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I am putting up these notes on our web page but nothing beats ATTENDING WORKSHOPS and PRACTICE PRACTICE PRACTICE!

1. DOF vs Focus Stacking:
JIM LOVE’s Photoshop Focus Stacking method:
A workflow for focus stacking from Lightroom to Photoshop is
Select all relevant images in Library module of Lightroom. (Click on first image, shift Click on last Image)
From Toolbar at top of screen
Photo > Edit in > Open as Layers in Photoshop

In Photoshop
Select all layers (Click on first layer then shiftClick on Last layer )
From Toolbar at top of screen
Edit > Auto-Align Layers
Edit > Auto-Blend Layers
Image is DONE.
Save Command S
Close Command W
You are now back in Lightroom with the New image in the same folder as the images it was made from and with the same key words.

I attach an example
Photographer :Joe Hadju using LiveView and Canon 5D 50 mm f/4.5 six images
Here are 3 images captured by John Davis and stacked by Jim Love to render the final version


Thanks for that Jim!

The exercise allowed you to practice two ways to control DOF (depth of field):

· Small aperture, focal distance, use the DOF or DOFmaster app to determine your DOF, stop down and check DOF through the viewfinder or use Live View. Nice one-shot method but the small aperture means that you have no Bokeh!

· Open up your aperture fully, calculate (or preview) your DOF, capture a series of images walking through the scene, focus stack via Jim’s photoshop method. This allows you to selectively control DOF and retain Bokeh where you want to. Mask the layers as you like.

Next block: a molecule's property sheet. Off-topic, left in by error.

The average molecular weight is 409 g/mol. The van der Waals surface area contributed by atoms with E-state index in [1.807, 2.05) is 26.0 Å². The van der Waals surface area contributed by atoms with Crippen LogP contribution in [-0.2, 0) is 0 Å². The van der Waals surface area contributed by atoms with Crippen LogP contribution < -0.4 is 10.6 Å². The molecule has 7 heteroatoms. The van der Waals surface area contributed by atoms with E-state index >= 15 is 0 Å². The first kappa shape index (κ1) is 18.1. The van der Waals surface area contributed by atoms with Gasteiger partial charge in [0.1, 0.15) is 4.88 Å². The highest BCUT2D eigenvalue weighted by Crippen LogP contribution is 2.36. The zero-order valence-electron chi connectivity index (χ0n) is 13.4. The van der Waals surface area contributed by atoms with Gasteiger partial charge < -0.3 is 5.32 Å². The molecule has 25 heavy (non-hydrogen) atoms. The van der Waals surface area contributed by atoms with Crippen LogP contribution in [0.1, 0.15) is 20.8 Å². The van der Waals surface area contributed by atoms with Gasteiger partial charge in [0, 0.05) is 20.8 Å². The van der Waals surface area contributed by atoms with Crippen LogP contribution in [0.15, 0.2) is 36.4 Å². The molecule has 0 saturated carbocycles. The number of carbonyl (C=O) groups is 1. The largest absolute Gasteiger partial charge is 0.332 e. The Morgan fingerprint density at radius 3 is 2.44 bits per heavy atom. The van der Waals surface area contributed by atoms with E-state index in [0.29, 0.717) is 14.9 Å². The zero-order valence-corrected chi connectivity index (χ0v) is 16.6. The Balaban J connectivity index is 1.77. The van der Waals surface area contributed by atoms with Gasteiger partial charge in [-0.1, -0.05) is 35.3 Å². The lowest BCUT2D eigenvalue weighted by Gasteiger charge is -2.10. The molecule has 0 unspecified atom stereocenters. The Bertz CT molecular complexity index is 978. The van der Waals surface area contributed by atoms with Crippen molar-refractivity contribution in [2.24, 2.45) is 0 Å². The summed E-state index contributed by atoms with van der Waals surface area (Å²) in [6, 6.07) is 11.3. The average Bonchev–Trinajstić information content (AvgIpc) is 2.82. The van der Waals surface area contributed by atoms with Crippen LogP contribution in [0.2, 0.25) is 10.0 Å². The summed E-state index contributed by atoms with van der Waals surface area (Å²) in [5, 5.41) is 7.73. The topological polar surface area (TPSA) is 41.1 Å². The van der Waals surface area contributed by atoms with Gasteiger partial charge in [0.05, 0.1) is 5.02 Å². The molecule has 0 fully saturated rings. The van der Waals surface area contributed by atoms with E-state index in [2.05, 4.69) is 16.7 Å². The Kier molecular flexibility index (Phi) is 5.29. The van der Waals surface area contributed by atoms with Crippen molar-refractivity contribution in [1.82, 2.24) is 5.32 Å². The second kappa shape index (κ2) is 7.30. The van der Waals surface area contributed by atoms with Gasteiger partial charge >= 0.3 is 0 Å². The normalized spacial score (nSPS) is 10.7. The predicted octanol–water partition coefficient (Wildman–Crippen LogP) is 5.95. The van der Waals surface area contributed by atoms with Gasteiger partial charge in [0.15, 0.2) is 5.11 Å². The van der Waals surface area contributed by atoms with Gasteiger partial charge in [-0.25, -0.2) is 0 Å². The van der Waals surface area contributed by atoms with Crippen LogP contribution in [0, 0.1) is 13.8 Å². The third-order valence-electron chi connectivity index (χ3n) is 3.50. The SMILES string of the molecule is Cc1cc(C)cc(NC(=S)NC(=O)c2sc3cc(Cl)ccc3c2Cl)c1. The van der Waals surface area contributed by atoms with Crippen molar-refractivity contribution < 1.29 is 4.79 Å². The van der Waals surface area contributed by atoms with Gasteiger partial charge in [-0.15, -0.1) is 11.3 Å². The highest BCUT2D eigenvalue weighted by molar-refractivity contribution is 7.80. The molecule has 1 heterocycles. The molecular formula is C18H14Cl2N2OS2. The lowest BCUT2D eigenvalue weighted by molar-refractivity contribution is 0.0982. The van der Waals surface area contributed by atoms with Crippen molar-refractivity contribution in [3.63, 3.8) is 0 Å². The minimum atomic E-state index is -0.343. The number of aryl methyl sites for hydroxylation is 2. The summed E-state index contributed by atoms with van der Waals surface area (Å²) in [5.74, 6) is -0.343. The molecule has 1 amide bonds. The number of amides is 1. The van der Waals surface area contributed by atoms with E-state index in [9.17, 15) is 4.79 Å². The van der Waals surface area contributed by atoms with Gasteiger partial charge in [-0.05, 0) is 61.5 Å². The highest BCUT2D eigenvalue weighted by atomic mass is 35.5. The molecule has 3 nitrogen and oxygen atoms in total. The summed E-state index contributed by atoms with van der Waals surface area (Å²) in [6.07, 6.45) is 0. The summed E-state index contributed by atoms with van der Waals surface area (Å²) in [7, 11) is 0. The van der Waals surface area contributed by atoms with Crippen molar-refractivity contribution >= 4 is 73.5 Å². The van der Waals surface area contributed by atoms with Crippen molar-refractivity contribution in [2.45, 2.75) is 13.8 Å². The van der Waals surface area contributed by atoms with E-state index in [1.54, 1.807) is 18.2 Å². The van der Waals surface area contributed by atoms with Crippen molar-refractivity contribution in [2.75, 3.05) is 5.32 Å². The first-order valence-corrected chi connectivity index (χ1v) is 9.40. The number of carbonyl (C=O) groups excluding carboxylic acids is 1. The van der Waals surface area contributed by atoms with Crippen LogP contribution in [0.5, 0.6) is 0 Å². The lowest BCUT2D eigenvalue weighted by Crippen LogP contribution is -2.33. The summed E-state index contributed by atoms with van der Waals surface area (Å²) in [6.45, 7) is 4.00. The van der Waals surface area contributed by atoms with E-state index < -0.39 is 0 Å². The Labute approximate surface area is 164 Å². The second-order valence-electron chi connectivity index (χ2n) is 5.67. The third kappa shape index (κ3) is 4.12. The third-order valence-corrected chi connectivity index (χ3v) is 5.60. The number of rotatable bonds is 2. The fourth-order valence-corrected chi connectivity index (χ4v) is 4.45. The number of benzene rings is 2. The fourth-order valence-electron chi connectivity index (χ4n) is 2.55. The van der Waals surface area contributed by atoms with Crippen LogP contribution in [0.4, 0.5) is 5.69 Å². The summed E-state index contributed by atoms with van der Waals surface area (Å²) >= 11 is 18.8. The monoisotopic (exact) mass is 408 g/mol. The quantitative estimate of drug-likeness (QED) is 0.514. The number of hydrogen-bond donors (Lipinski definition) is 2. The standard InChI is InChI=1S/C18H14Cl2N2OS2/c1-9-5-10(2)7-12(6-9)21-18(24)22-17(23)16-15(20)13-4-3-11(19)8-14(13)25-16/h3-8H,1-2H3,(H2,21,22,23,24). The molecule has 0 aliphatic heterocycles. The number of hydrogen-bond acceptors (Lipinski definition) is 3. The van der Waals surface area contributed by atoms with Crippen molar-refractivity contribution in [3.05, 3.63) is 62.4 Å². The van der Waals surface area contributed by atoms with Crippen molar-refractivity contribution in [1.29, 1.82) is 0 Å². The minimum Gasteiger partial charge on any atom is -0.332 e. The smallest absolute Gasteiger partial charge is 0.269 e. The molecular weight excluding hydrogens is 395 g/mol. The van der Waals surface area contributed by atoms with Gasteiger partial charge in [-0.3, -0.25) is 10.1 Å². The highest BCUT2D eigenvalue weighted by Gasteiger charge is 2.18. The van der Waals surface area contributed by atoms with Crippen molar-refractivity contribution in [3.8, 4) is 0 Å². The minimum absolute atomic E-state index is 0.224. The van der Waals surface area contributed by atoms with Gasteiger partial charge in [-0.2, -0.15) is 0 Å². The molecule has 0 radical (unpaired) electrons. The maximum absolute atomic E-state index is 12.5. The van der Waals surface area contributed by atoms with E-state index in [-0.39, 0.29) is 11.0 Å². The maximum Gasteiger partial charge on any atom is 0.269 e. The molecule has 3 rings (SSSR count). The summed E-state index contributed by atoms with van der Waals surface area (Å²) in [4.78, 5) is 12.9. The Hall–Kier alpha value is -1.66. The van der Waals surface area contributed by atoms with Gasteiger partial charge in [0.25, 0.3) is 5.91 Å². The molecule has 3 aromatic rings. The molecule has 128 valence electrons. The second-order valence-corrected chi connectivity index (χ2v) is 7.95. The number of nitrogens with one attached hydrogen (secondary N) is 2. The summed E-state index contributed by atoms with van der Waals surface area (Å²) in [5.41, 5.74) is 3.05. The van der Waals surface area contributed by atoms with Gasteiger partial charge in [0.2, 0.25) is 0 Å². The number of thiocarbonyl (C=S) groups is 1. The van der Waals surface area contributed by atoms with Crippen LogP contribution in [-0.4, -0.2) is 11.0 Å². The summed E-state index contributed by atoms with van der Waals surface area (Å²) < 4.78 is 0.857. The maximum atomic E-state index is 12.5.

2. Sharpening images for Contrast and Sharpness. Taking a large image of Diana which was shot brilliantly sharp (our first workshop), we use Filter> Unsharp Mask in photoshop.

· Create a copy layer to work on. Zoom in to 100% but also zoom out and check the look.

· Apply a medium amount and large radius, starting with these values and previewing to check for ugly halos. This is the “contrast” setting

· Zoom in to 100% and sharpen with a small radius and larger amount starting at these settings, checking for ugly halos. This is the “sharpness” setting.

3. Enhance Contrast and Sharpness using Google NIK B&W filter, using a large image from Jim (30,000px wide means 3.2m wide printed at 240ppi on an Epson roll printer)

This is an incredible tool which can greatly increase contrast and sharpness in a controllable way.

· Filter>NIK>Silver Efex Pro2




Change the B&W layer to Luminosity and see how the detail in the foreground ice sheet leaps out

Reduce opacity to 50% to reduce the nasty details in the sky if you wish

Personally, I like the tonality of the original sky and the contrast of the new layer. I would do some more work on this image by separating the original sky and overlaying it above as a new layer

Make the original layer active, start by finding the channel with best separation and copy it

Use levels to enhance the contrast

Then paint your mask, black for the foreground, white for the sky

Create a selection for the sky, copy and paste as a new layer

This looks like a subject for the next workshop, with you bringing YOUR images and working on them?

A large image is a wonderful creation, you must spend some time making it look really great then have it printed on canvas to mount on your wall and astound people.

Posted by Barney